The enthusiasm in Melissa Crawford’s voice is infectious as she tells of becoming “DJ Mad Mel”. The 39-year-old Fort Myers native has sold fireworks most of her life. But, a dozen years ago, her lifelong love of music paid off when a karaoke emcee at Tubby’s Bar called in sick. “I just happened to be there, so the boss asked me to run the show,” Crawford says. “In between singers, I played music—everybody loved my mixes.” Soon, she found herself as a regular DJ at Tubby’s, plus B-103.9 radio picked up her upbeat morning “Eagle Mix” five days a week. Mad Mel is now a fixture on the club scene—venues include The Bottom Line, World of Beer, Stevie Tomatoes and more. She works at least 80 hours a week.

“It’s not an easy business to break into for a girl,” Crawford says. “You have to work twice as hard—you have to prove yourself.” DJ Mad Mel is just as popular for her ability to bring fun to a dance floor as she is for her mixes. “I’m shocked and blessed to be able to do this and actually get paid for it.”


Andrea McArdle Is Back

Andrea McArdle, Broadway’s original “Annie,” returns to TheatreZone in Naples for the professional theatre’s 10th anniversary celebration and
she couldn’t be more thrilled. “I love Naples,” she says. “It’s like this secret little unspoiled side of paradise.”

TheatreZone Producing Artistic Director Mark Danni met McArdle in the ’90s during the national tour of Les Miserables.

“Andrea’s a dynamite singer, actress and great friend,” he says.

When Danni started TheatreZone, he asked McArdle to play the title role in Evita. She happily accepted—since then, she’s returned for two more shows. “I really enjoy regional theater,” the Broadway veteran says. “I get to play some fantastic roles and discover these wonderful little pockets around the country.”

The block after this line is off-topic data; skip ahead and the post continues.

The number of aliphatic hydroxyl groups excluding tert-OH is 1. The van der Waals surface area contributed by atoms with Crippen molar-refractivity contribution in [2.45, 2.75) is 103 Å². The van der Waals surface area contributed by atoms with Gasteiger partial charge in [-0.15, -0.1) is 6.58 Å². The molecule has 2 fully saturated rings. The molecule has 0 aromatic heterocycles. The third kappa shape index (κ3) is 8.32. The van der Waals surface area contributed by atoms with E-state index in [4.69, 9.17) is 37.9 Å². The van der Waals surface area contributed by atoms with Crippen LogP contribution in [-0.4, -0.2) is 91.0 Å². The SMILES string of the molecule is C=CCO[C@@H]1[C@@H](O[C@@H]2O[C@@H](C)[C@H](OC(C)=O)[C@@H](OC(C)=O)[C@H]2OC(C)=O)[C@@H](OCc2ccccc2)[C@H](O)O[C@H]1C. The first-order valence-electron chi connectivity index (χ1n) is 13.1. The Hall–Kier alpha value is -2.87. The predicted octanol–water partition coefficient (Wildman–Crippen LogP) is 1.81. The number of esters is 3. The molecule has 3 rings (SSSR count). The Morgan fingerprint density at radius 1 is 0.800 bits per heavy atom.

The event will include four concerts starring several past performers with McArdle as headliner. McArdle’s set will feature familiar Broadway favorites from past shows. Does she still sing Tomorrow from Annie? You bet’cher bottom dollar she does—and she will.

In fact, at press time, the Annie of 1977 had just seen the new Hollywood Annie of 2014. “I was surprised—I really liked it,” McArdle says. “The new music by Sia was fantastic and all the kids were fabulous.”

In show business since she was 7, McArdle advises young actors to see and do all the live theater they can. “Community theaters are the best way to get your feet wet,” she says. “Every aspiring actor should work backstage and learn the ropes. These days, you can make a YouTube video and get a record contract, but I’m old-school. Learn from the bottom up.”

McArdle stays busy with tours, concert performances and theater roles: “There are so many successful regional theaters all over the country—from what I see, theater is alive, well and thriving.”



Community School of Naples, G&L Theater Building, 13275 Livingston Road

Feb. 20, 8 p.m.
Feb. 21, 8 p.m.
Feb. 22, 2 p.m. and 7:30 pm. Tax-deductible tickets, $100 each;

VIP center aisle tickets, $125 each— includes a wine and cheese reception following the concert in the G&L Theatre annex Lakeside

(888) 966-3352,